Othello’s blackness also denounces his position as a lover, where Iago believes that that Desdemona would tire from loving Othello, mainly due to his complexion, where he references it as something Satanic, ‘Her eye must be fed; and what delight shall she have to look on the devil?’ He believes that due to his complexion, he is ‘defective’ in the act of love, where his complexion alienates him as it symbolises his foreignness and his inability to mix with the domestic, that is the European culture, which is also something that Iago mentions directly to Othello, thus establishing his outcast-ness in this society. This could also be the reason that Othello trusts Iago so much, where he feels familiarised with Iago, especially regarding that he is his ensign, and thus gives in to his words completely.

Iago uses Othello’s vulnerability to manipulate him, as he does with all the other characters in the play, where he understands that Othello is almost a cultural pariah in the stage and has no one to rely on, where he had removed Cassio from his position as lieutenant and hadn’t consummated his marriage with Desdemona to form a complete bond with her. When Iago instils in Othello the ‘green-eyed monster’ of jealousy, he references to his skin colour which he is aware is Othello’s ultimate weak point, stating it is natural for Desdemona to love someone of her own complexion, ‘Ay, there’s the point! As – to be bold with you – / Not to affect many proposed matches/ Of her own clime, complexion, and degree, / Whereto we see in all things nature tends –‘ The idea that Desdemona has done something that is not expected from her, that is to marry into an interracial marriage, is also vocalised by Brabantio as well, where he states that Desdemona had received many suitors, describing them as ‘the wealthy curled darlings of our nation’ which is a stark contrast to Othello who is neither wealthy, nor the usual dandies that someone like Desdemona is expected to marry and which Cassio embodies.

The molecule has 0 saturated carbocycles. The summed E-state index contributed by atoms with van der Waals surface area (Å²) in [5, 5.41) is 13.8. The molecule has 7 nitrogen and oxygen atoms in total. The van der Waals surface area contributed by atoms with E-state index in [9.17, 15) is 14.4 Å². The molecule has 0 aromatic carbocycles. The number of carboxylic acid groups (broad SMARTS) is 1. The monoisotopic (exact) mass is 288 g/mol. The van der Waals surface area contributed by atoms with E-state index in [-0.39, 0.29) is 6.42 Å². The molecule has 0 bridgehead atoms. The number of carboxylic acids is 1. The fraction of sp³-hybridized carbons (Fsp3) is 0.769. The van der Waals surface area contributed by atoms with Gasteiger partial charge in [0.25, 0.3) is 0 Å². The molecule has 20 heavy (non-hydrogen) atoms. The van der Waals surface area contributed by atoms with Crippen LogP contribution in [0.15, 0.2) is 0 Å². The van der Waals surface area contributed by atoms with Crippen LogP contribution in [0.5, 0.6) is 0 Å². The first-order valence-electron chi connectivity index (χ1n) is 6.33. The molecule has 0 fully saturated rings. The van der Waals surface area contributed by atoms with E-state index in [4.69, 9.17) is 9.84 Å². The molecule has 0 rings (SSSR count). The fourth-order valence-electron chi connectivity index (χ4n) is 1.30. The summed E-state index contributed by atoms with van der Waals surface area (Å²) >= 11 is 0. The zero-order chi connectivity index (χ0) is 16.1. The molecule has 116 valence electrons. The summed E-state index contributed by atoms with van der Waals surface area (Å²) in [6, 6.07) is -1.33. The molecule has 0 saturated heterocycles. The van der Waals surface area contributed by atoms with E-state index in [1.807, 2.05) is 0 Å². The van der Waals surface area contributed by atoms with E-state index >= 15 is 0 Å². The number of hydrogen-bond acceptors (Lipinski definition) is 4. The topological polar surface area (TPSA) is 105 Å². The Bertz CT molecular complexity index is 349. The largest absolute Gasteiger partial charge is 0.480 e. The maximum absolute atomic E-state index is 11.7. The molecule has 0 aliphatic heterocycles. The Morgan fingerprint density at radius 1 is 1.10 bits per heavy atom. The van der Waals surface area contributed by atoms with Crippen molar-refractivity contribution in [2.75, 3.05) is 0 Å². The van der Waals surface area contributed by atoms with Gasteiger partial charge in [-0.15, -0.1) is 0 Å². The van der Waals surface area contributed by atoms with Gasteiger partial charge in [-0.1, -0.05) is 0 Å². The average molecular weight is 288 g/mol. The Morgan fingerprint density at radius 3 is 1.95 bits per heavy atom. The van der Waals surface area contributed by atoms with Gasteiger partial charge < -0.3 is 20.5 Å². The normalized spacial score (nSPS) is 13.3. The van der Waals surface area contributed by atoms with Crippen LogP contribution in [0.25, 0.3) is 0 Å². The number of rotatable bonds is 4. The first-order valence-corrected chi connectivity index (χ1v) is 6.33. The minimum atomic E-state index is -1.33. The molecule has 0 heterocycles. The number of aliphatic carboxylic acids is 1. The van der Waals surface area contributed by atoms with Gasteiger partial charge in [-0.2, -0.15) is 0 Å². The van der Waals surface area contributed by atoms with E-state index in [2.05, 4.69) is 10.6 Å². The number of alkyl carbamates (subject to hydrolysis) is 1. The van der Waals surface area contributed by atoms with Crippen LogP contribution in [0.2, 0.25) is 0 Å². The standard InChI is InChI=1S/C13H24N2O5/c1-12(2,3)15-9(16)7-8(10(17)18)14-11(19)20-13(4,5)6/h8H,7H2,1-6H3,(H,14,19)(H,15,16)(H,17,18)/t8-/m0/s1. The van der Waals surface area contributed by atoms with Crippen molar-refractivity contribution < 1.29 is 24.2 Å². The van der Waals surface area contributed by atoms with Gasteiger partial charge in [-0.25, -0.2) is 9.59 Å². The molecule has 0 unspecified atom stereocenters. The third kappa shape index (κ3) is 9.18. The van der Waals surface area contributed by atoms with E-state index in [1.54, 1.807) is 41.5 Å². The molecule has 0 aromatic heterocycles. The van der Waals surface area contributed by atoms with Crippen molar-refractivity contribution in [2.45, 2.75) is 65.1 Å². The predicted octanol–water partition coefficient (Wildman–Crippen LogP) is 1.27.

Othello does, however, believe that his blackness is a key factor to his last action of murdering his wife as well as his own downfall where in the denouement of the play, we see him calling himself a ‘base Indian’ and a ‘circumcised dog’ which highlight his body. Yet, to the audiences who have seen firsthand the mastery in which Iago manipulates all the other characters who are all white as well, we understand that Othello’s blackness does not contributes chiefly with his downfall, rather it’s his insecurity of the self that does it. Othello cannot be blamed for his downfall, because it was the ‘motiveless malignity’ of Iago and his overwhelming, next to Satanic, power of evil that sets about the tragic ending of the play.

For Shakespearean contemporaries, Othello’s blackness is a key identifier of his self and can be reasoned to be the cause for his fall, highlighted by responses made by 17th century critics such as Thomas Rymmer. The black complexion was a significant factor where up until the 20th century, the large majority of Othello’s productions were played by white men with black paint on, but to the modern reader, Othello’s race does not wholly define him, rather is simply a body attribute. Therefore, Othello cannot be held completely responsible for his downfall, because we understand that when the power of evil – the power of greed, jealousy, inferiority complex- is too heightened, too unmatched with, the fall of innocents is the likely result.